Calendula is known by many as Pot Marigold. In my family, it is known as the 'Corbin Daisy' after the lady who shared her Calendula seeds with my mother. In Central Pennsylvania, Calendula blooms right through the summer months into late autumn. For that reason, I consider it to be a trusted botanical staple in my herb garden.
After many years of gardening, I discovered the edible and medicinal benefits of this herbal plant. While the leaves have medicinal benefits for relieving pain, the flowers carry many beneficial vitamins for the skin and are edible in salads and delightful floral teas. Calendula oil is found in a variety of skin and beauty products on the market. Besides its enjoyable flavor, this flower packs natural sources of vitamin C and E along with plenty of calcium for healthy bones. Here is my easy sun-tea recipe to get you started:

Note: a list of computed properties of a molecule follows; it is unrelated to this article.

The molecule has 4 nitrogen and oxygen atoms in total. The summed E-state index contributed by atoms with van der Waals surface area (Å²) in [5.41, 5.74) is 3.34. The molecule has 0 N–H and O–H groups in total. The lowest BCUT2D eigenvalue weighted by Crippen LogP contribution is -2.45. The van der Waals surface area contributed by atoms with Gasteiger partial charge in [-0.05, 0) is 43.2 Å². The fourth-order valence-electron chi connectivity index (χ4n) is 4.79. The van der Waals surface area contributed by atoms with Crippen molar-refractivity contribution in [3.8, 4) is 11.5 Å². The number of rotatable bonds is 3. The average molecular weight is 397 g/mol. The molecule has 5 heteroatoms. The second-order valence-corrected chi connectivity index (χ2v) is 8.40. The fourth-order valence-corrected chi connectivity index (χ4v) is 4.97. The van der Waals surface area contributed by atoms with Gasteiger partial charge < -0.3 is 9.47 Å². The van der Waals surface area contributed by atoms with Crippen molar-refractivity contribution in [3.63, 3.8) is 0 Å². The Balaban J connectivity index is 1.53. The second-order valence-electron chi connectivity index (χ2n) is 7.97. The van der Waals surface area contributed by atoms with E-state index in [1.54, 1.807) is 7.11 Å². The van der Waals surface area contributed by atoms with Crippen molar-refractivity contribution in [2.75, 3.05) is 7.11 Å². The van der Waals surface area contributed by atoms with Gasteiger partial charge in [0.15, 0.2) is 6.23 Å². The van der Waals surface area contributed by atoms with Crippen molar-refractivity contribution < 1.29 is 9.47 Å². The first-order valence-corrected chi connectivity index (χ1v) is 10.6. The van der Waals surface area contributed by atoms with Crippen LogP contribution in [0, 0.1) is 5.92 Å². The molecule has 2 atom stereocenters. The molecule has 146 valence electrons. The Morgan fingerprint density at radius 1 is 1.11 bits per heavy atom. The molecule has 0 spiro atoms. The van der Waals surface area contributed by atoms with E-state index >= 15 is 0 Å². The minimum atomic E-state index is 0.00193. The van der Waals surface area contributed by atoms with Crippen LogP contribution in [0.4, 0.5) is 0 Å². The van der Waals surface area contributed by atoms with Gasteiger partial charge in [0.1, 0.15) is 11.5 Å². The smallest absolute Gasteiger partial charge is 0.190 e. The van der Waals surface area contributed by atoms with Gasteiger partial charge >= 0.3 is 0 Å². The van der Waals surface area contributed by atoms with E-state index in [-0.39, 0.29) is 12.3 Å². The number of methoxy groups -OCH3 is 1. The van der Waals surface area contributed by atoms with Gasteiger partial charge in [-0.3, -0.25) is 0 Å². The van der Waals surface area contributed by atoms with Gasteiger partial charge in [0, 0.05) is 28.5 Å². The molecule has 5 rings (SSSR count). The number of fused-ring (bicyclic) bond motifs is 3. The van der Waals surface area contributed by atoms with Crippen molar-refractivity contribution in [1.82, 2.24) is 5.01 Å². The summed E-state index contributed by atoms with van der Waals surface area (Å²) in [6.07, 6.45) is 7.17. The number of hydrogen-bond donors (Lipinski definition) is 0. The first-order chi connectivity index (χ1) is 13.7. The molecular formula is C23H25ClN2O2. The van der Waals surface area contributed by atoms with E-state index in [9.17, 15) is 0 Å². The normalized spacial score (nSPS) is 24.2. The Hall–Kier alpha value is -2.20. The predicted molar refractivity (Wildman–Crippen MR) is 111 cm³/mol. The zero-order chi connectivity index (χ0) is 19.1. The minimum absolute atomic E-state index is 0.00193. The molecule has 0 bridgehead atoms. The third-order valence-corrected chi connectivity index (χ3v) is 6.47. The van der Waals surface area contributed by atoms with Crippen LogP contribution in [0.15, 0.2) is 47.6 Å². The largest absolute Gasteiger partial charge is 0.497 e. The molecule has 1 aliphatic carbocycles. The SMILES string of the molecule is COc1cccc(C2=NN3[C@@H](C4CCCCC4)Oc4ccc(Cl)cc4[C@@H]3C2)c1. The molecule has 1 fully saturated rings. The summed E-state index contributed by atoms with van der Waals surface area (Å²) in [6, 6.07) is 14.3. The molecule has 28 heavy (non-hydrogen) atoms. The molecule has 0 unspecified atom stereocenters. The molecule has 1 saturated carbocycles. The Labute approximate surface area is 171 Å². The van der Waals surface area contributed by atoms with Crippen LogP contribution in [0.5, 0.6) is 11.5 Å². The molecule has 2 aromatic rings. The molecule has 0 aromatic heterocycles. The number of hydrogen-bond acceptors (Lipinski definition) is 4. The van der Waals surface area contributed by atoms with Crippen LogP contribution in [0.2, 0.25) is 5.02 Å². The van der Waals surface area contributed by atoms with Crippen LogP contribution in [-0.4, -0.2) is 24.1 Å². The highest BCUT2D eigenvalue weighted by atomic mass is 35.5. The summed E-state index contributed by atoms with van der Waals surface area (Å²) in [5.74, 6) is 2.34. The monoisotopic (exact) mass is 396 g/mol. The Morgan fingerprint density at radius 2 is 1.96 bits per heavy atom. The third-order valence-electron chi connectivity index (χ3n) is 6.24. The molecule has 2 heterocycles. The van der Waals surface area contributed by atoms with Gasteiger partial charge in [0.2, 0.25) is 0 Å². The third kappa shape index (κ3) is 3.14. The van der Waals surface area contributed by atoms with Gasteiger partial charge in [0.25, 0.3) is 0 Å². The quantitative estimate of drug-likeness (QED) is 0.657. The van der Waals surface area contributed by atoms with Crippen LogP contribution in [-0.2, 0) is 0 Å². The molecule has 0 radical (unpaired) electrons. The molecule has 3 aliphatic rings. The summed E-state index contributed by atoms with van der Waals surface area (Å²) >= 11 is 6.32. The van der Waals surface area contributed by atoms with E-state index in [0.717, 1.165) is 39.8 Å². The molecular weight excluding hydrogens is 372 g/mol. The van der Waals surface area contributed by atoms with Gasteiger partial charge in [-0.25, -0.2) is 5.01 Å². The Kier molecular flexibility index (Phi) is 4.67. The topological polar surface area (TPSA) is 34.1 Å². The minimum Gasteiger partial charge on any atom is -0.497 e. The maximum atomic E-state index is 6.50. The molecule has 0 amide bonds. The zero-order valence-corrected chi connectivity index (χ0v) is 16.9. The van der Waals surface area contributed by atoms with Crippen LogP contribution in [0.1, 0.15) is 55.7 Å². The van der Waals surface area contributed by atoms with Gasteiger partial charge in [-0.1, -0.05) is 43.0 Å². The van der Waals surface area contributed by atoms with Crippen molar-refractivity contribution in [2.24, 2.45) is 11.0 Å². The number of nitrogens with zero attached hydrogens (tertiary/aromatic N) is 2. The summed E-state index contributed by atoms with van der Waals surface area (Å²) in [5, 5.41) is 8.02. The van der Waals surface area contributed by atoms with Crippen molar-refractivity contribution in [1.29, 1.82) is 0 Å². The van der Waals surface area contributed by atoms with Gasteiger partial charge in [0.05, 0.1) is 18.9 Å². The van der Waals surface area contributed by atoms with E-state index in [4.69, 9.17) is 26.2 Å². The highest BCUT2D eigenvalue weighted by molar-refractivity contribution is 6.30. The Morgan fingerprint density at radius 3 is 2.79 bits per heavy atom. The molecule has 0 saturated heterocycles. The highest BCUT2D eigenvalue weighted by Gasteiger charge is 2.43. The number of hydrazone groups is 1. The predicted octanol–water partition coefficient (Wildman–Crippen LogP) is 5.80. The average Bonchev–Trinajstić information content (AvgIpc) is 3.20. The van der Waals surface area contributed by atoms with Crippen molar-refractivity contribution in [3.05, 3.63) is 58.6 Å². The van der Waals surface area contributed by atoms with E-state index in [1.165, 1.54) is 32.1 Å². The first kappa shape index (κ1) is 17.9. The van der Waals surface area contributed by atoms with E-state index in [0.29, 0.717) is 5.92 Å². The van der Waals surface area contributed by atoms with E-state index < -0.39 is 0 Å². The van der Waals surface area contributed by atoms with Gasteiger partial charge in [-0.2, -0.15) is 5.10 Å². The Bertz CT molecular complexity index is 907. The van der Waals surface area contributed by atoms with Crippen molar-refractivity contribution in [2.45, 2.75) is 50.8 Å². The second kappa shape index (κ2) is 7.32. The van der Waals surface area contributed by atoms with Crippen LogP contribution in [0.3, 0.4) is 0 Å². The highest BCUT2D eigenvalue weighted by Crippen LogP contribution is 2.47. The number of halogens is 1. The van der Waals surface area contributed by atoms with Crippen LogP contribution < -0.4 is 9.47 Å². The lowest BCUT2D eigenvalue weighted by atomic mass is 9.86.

CALENDULA SUN TEA
Fill a jar with freshly picked calendula flowers.
Cover flowers with spring water and add lid.
Steep in warm sunshine 4 hours.
Cool & Strain
Drink warm or chill for later.
Add a bit of honey to enhance the smooth floral fragrance.
Keeps 1 to 2 days in refrigerator.
Calendula tea is a lymphatic cleanser. It stimulates the immune system to fight against the flu and herpes viruses. It actively aids in the detoxification of the body to rid skin disorders such as acne and eczema and can be used as a gargle for sore throat, gums, and mouth blisters.
CAUTION: Calendula is one of the safest herbs known. Though quite rare, a person who has an allergy to plant pollen belonging to the daisy family may develop a reaction if used frequently.
Let the goodness of the earth heal your body, mind, and soul.